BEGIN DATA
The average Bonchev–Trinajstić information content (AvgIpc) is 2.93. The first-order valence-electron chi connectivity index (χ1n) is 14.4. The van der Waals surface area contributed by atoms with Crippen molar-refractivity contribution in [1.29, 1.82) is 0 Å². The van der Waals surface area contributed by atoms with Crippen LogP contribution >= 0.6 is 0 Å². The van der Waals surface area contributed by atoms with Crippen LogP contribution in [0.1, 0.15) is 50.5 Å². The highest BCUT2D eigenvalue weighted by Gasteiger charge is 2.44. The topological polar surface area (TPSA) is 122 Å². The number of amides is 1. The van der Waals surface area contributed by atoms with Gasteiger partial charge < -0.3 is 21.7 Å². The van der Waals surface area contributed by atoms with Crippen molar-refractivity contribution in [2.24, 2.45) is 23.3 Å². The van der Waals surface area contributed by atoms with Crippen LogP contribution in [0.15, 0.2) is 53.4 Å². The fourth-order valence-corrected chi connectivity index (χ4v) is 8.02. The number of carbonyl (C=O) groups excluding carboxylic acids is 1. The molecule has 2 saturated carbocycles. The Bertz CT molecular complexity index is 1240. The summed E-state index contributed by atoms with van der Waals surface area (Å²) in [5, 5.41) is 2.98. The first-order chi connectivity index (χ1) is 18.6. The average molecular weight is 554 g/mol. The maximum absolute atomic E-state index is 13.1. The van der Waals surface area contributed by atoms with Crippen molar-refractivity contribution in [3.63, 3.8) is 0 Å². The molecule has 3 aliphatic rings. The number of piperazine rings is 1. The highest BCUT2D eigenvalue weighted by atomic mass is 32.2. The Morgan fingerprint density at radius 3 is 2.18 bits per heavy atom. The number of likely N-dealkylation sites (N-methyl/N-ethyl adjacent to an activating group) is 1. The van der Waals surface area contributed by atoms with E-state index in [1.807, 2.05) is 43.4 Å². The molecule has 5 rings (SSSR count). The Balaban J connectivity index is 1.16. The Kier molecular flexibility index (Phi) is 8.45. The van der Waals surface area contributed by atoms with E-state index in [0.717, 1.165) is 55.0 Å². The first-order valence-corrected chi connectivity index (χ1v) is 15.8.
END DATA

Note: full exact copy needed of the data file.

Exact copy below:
The average Bonchev–Trinajstić information content (AvgIpc) is 2.93. The first-order valence-electron chi connectivity index (χ1n) is 14.4. The van der Waals surface area contributed by atoms with Crippen molar-refractivity contribution in [1.29, 1.82) is 0 Å². The van der Waals surface area contributed by atoms with Crippen LogP contribution >= 0.6 is 0 Å². The van der Waals surface area contributed by atoms with Crippen LogP contribution in [0.1, 0.15) is 50.5 Å². The highest BCUT2D eigenvalue weighted by Gasteiger charge is 2.44. The topological polar surface area (TPSA) is 122 Å². The number of amides is 1. The van der Waals surface area contributed by atoms with Gasteiger partial charge < -0.3 is 21.7 Å². The van der Waals surface area contributed by atoms with Crippen molar-refractivity contribution in [2.24, 2.45) is 23.3 Å². The van der Waals surface area contributed by atoms with Crippen LogP contribution in [0.15, 0.2) is 53.4 Å². The fourth-order valence-corrected chi connectivity index (χ4v) is 8.02. The number of carbonyl (C=O) groups excluding carboxylic acids is 1. The molecule has 2 saturated carbocycles. The Bertz CT molecular complexity index is 1240. The summed E-state index contributed by atoms with van der Waals surface area (Å²) in [5, 5.41) is 2.98. The first-order chi connectivity index (χ1) is 18.6. The average molecular weight is 554 g/mol. The maximum absolute atomic E-state index is 13.1. The van der Waals surface area contributed by atoms with Crippen molar-refractivity contribution in [3.63, 3.8) is 0 Å². The molecule has 3 aliphatic rings. The number of piperazine rings is 1. The highest BCUT2D eigenvalue weighted by atomic mass is 32.2. The Morgan fingerprint density at radius 3 is 2.18 bits per heavy atom. The number of likely N-dealkylation sites (N-methyl/N-ethyl adjacent to an activating group) is 1. The van der Waals surface area contributed by atoms with E-state index in [1.807, 2.05) is 43.4 Å². The molecule has 5 rings (SSSR count). The Balaban J connectivity index is 1.16. The Kier molecular flexibility index (Phi) is 8.45. The van der Waals surface area contributed by atoms with E-state index in [0.717, 1.165) is 55.0 Å². The first-order valence-corrected chi connectivity index (χ1v) is 15.8.